It is very important to emphasise that the position for someone suffering from domestic violence remains absolutely unchanged—they will be able to get on-the-spot injunctive relief and that will be non-means-tested.
I warmly welcome the development of neighbourhood justice panels, and pilots are being developed in areas such as my constituency in Swindon. They should be dealing with low-level crimes in our community, but what interplay will there be between those panels and the role of the magistracy in our communities?
I am grateful for my hon. Friend’s question, which goes to the heart of our proposals in relation to the panels themselves, the development of restorative justice and the more effective delivery of community justice. Magistrates are the communities’ representatives in the delivery of justice and I would very much welcome their engagement in neighbourhood justice panels and their taking part in the training of restorative justice practitioners, for which we are putting in nearly £2 million. Those are proper roles for a modern magistracy representing the community in the delivery of justice.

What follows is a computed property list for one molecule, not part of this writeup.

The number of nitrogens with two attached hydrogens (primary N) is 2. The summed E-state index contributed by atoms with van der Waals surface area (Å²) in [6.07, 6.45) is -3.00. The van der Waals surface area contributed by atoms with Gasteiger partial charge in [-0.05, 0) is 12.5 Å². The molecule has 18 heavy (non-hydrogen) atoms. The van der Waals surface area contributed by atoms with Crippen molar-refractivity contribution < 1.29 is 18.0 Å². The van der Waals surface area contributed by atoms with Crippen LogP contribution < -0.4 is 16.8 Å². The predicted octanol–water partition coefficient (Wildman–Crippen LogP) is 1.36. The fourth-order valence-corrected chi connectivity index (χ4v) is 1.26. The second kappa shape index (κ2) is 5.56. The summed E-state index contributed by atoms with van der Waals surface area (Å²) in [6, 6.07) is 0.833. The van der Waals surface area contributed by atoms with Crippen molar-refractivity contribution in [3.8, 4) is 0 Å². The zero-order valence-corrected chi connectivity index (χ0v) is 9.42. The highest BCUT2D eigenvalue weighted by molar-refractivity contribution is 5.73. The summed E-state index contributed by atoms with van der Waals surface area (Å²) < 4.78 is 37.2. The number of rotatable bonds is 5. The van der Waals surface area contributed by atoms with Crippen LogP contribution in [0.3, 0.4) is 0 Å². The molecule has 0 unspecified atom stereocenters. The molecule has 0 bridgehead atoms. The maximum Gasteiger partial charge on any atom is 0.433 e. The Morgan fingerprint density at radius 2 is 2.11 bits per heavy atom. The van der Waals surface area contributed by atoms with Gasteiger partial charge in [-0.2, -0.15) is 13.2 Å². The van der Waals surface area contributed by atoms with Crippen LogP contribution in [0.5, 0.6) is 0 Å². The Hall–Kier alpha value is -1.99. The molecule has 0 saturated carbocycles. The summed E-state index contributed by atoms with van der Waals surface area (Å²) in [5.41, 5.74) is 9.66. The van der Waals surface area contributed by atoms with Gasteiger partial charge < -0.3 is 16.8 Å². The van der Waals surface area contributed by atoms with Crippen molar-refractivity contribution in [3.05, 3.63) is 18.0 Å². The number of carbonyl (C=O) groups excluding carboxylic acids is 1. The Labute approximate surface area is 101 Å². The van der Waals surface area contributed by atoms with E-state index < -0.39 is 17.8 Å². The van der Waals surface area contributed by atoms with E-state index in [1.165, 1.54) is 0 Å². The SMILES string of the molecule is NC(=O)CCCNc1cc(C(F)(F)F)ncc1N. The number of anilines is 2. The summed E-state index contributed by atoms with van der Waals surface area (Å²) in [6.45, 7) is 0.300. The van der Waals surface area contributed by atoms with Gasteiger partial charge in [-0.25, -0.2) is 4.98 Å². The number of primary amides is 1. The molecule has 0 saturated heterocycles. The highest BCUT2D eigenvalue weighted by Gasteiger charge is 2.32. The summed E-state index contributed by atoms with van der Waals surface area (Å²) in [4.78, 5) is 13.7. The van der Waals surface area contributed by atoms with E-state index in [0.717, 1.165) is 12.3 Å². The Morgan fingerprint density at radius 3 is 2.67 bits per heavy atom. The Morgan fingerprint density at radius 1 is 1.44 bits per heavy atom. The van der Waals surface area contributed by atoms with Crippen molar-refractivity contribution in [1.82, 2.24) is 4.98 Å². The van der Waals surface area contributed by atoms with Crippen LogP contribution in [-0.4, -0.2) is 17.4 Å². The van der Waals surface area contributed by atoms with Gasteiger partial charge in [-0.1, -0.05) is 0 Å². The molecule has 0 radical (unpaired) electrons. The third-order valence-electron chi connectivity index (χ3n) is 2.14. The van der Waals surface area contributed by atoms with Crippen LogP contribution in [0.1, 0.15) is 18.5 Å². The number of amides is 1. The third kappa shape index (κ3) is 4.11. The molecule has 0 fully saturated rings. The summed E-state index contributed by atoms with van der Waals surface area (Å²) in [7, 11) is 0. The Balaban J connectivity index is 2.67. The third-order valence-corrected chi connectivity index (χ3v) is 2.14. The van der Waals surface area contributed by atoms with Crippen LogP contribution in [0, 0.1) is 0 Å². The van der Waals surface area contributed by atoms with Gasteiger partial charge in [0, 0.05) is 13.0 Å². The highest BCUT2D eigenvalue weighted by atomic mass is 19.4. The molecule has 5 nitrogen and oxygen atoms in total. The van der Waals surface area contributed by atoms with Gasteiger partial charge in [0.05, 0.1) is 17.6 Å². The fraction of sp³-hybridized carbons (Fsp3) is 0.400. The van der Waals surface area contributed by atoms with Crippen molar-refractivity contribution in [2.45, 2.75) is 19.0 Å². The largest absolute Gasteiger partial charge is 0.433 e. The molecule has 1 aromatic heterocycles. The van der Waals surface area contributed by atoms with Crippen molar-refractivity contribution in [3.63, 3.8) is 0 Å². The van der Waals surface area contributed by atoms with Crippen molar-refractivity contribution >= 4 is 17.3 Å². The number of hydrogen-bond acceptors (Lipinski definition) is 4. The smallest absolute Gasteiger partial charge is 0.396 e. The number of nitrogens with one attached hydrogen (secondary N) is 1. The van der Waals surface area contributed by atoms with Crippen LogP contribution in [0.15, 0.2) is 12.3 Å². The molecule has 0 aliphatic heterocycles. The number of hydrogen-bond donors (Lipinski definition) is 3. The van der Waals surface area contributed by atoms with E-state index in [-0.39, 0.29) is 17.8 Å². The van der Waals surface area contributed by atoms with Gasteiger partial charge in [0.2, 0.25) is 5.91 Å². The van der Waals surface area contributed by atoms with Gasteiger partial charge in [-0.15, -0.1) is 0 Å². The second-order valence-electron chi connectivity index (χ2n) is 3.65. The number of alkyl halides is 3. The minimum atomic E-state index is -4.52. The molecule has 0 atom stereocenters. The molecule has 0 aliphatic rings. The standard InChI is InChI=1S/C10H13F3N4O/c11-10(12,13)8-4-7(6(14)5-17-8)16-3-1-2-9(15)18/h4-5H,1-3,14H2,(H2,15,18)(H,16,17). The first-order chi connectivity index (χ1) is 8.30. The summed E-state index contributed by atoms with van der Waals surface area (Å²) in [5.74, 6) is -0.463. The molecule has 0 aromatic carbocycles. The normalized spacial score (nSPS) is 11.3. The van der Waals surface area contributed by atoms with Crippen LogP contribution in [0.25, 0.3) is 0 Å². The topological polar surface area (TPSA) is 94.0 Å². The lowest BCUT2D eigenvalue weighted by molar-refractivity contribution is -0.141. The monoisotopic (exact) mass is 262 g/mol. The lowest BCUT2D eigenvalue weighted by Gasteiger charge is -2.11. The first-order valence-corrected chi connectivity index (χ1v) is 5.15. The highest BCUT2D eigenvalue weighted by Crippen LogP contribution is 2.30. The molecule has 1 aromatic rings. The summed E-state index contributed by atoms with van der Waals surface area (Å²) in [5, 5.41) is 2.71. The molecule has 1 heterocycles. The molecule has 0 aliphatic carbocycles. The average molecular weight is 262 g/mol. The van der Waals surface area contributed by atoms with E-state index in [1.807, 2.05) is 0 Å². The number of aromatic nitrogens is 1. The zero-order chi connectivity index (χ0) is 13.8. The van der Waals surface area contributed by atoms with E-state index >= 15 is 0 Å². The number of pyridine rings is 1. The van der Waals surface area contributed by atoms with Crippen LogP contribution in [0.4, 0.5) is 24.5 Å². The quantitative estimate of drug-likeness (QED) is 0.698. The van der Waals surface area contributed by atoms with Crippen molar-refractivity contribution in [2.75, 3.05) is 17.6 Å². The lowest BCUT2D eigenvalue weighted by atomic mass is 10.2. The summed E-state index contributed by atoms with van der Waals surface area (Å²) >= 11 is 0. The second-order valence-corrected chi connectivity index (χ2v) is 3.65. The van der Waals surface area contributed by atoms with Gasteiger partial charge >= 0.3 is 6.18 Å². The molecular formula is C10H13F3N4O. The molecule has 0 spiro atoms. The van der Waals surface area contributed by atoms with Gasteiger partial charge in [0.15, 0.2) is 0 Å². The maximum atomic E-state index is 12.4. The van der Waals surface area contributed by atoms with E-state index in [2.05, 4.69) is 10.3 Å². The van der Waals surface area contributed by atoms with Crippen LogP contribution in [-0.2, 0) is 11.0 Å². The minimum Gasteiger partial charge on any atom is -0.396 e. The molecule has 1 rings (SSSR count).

Given that there is no replacement in sight for the victims commissioner, does not that send out entirely the wrong message to victims about the importance that the Government place on their needs?
I fear that the hon. Lady will share the frustration of the Opposition Front-Bench team. We will make clear the position on the victims commissioner along with all the other victims and witness issues when we properly respond to the consultation that we have just engaged with on our policies.
Will the Minister say when the review of the justice needs of Gloucestershire will be finished? Given that both the Crown and the magistrates courts in Gloucester are top of the list for replacement in the south-west of England, will he confirm that his Department will look closely at the proposal, which he knows I strongly advocate, for a new justice centre that brings together courts, tribunal and police station in the heart of Gloucester’s Barbican site?